It’s the eleventh month of the year, and in our little recovery group, that means we spend the month talking about the eleventh step of our program which is:
Seek through prayer and meditation to improve our conscious contact with God, praying only for our knowledge of His will and the power to carry that out.
Today our daily reflections brought up the concept of “letting go and letting God.” I often think of J. Henry Waugh’s Universal Baseball Association when I consider the impact of God on my everyday life. If you aren’t familiar with the book I’m referencing, a brief plot summary can be found at its Wikipedia entry. My brother, a baseball fanatic and literature buff himself recently came across this book and asked me if I’d heard of it. I responded: “It’s only my SECOND FAVORITE BOOK OF ALL TIME!” He then asked if this was a book that “Strat-o-Matic types” know all about. Yes, I think it is, I responded.
A bit of an understatement, probably.
Anyway, the novel, in my opinion, is a discussion on the concepts of fate versus free will, and explores the idea, I think, that maybe God does play dice with the universe – in answer to Einstein’s famous quote. The author, Robert Coover, does this through the metaphor of a lonely accountant, named J. Henry Waugh, who calls himself the Proprietor of The Universal Baseball Association. The UBA is an invention of Waugh’s, a fictional universe of baseball players, with whom he’s played 56 seasons of a dice & chart baseball game of his own making. Waugh keeps meticulous records of the league, well beyond baseball statistics; he goes so far as to create geneologies, myths and folk songs, political affiliations and a mythos unique to its universe.
He comes to love his creation, especially the ballplayers with whom his attachment is real, though they may be imaginary. Above all others, he loves one rookie pitcher, Damon Rutherford. The novel opens with Henry in the throes of glee as his beloved Damon Rutherford is in the midst of pitching a perfect game.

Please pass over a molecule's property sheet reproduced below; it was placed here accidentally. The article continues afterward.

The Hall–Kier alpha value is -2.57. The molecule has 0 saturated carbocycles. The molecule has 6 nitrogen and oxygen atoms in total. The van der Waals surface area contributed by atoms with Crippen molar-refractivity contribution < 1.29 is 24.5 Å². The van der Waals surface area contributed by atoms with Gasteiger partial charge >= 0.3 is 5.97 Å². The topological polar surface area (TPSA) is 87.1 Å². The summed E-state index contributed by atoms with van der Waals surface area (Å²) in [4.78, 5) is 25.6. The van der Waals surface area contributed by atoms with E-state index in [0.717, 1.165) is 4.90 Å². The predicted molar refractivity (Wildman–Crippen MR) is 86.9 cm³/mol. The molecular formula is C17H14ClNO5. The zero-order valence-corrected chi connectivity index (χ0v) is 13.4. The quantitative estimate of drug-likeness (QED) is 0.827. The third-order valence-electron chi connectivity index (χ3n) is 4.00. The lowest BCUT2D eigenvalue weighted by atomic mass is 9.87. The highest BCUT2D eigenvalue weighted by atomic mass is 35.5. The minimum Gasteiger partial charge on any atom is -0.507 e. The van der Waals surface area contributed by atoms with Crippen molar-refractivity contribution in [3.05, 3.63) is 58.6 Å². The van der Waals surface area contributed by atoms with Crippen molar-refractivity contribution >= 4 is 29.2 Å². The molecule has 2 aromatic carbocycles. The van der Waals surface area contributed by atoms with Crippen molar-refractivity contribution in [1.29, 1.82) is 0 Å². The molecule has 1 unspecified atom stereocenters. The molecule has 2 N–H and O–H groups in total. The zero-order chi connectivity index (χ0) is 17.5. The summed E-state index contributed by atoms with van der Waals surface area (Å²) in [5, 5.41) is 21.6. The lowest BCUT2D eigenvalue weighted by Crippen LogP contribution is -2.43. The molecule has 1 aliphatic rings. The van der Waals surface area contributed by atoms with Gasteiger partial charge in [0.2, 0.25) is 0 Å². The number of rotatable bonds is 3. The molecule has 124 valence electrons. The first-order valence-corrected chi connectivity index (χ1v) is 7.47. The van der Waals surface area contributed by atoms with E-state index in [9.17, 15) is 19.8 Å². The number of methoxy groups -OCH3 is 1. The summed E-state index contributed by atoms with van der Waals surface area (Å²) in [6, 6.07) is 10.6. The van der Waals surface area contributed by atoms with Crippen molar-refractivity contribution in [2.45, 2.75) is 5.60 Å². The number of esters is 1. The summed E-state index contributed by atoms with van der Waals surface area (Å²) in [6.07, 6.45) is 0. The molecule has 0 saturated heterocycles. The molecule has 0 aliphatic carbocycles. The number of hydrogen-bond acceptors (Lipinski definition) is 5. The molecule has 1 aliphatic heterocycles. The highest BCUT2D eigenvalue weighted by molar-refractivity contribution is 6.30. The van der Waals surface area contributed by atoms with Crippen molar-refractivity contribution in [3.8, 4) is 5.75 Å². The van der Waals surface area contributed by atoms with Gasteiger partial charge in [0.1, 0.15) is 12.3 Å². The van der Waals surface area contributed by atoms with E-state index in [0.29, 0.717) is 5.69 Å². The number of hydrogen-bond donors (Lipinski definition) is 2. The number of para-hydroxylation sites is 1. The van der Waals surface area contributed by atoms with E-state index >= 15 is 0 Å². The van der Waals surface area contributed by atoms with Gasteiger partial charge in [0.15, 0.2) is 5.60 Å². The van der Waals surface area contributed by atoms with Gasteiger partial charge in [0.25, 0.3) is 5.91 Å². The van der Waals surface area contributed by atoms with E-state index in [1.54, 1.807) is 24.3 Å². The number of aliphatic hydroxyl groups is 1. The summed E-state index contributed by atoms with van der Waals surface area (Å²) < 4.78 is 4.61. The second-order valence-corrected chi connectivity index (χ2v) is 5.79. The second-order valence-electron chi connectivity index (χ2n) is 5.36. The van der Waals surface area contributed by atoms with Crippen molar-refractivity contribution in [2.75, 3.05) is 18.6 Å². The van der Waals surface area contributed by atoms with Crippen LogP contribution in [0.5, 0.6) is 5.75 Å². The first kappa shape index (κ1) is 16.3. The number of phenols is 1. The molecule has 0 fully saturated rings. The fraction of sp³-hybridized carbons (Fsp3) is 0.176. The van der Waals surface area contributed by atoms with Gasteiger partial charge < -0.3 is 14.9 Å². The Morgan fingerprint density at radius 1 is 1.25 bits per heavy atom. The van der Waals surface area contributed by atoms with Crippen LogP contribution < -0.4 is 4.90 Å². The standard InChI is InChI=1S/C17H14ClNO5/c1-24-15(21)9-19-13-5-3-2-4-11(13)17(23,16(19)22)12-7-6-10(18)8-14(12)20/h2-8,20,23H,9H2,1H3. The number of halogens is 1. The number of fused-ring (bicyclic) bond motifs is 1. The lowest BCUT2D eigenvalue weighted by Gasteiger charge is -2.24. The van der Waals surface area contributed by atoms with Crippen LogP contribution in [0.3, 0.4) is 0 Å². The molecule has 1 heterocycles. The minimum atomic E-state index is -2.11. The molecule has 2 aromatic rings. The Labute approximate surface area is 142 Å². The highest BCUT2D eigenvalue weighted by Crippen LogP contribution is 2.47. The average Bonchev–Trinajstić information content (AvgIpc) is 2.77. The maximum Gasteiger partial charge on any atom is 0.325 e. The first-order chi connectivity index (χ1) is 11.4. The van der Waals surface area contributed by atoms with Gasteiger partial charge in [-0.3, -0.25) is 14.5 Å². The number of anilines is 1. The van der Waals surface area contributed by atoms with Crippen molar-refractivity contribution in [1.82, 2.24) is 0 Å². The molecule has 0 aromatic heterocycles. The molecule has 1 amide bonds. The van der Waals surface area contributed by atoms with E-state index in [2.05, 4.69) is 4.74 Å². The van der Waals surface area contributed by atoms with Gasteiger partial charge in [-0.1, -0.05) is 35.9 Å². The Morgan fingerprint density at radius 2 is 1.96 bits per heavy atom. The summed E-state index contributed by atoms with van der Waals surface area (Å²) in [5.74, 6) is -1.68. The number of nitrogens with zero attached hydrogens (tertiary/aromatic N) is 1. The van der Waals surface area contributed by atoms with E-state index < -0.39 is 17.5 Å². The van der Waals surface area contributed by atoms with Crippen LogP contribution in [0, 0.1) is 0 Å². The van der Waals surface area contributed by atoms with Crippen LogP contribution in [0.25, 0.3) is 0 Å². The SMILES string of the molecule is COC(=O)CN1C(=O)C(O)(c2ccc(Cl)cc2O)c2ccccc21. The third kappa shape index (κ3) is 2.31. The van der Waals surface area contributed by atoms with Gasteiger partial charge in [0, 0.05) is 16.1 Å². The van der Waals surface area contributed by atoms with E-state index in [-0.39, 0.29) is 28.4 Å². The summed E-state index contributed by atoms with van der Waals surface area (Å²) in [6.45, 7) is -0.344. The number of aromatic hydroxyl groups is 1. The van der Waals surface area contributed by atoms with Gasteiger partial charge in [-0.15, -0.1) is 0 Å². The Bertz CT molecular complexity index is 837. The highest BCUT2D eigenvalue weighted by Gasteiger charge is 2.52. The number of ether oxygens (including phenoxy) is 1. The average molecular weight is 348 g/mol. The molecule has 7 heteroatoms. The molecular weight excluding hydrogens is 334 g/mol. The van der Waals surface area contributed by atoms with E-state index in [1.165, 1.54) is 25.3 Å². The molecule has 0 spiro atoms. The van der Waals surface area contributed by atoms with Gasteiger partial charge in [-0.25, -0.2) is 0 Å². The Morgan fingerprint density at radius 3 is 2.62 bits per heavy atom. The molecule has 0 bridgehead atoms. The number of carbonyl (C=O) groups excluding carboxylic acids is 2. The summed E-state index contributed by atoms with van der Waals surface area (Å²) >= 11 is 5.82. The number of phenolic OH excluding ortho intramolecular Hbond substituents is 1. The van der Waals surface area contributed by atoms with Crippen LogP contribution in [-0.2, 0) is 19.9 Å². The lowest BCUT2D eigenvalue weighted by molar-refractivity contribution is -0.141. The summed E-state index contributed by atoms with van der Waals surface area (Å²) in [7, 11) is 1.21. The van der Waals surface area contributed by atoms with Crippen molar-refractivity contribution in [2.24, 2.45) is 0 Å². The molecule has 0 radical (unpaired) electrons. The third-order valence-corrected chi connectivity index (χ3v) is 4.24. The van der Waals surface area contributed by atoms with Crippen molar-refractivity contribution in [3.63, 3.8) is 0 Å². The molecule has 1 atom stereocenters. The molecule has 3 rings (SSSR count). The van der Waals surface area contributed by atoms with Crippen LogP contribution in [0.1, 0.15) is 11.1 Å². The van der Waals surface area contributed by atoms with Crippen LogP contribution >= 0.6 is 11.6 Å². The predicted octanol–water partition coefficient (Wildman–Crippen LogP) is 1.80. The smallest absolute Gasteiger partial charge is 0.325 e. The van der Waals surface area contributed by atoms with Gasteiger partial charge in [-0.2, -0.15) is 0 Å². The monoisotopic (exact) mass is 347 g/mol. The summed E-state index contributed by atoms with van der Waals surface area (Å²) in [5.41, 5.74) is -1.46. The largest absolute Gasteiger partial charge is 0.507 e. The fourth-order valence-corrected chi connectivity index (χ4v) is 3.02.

I’m not going to write a 2000 word essay about the book right now, though I would love to, and probably will someday. I bring it up because it’s relevant to our topic this morning, “Let go, and Let God.”
Is God a Strat-o-Matic player? Am I, His creation, a collection of possibilities within a defined card? Like, am I a 1990 Kevin Maas, with outrageous splits and in the right circumstances – batting exclusively against righties, for instance – I could OPS 1.014, but in the wrong circumstances I fall short of the Mendoza Line? Am I included with the regular set, or am I an uncarded extra player?
Is God rolling the dice with me? Does He make the lineup decisions around here? Am I a starter on this team, or am I destined to a life on the bench?
When I think of letting go and letting God, I assume that God has almighty power to change my life at any time, and, more importantly, that He intends to use that power in my best interest. I prefer to believe that He is not J Henry Waugh, that He is not rolling the dice and that He can and wants to take over whatever I possibly give over to him.
I like to use this analogy when I’m trying to explain God to my own self: when my 3 year-old has trouble doing something I find easy, like zipping up her jacket, sometimes she’ll fight and fight and fight with it, frustrating herself to no end. And I’ll let her do that as long as she needs to. If she gets it zipped up, I’m so happy for her and proud of her. But if she can’t…if it’s just too much for her and her little fingers just aren’t capable of doing it yet…if she asks me for help nothing makes me happier than being able to help her when she needs me. I like to think that’s how God is looking at me. As if whatever I’m struggling with is as simple to Him as zipping up a jacket would be for me. And, that if I just give over to Him whatever is troubling me, He would be happy to take over and fix it for me. As long as I insist on doing it myself, however, I’m going to struggle.
So I say this prayer everyday: God, I offer myself to you, to do with me as you will. Please God relieve me of the burden of my self – of the burden of my ego and my arrogance, so that I may better do your will. Please, God, take away my difficulties so that my victory over them may help me bear witness to others that I may help of your power, your love, and your way of life. May I do your will always! And, please God, I ask that you make your will known to me in a blatant and straightforward manner. I’m not good with subtlety.
Does God play Strat-o-Matic with a Paul Dylan card? I doubt it. But I look forward to rolling a couple face-to-face games with Him in the great hereafter. I’ll stack a 1966 Sandy Koufax card up against anything God could throw out there any day.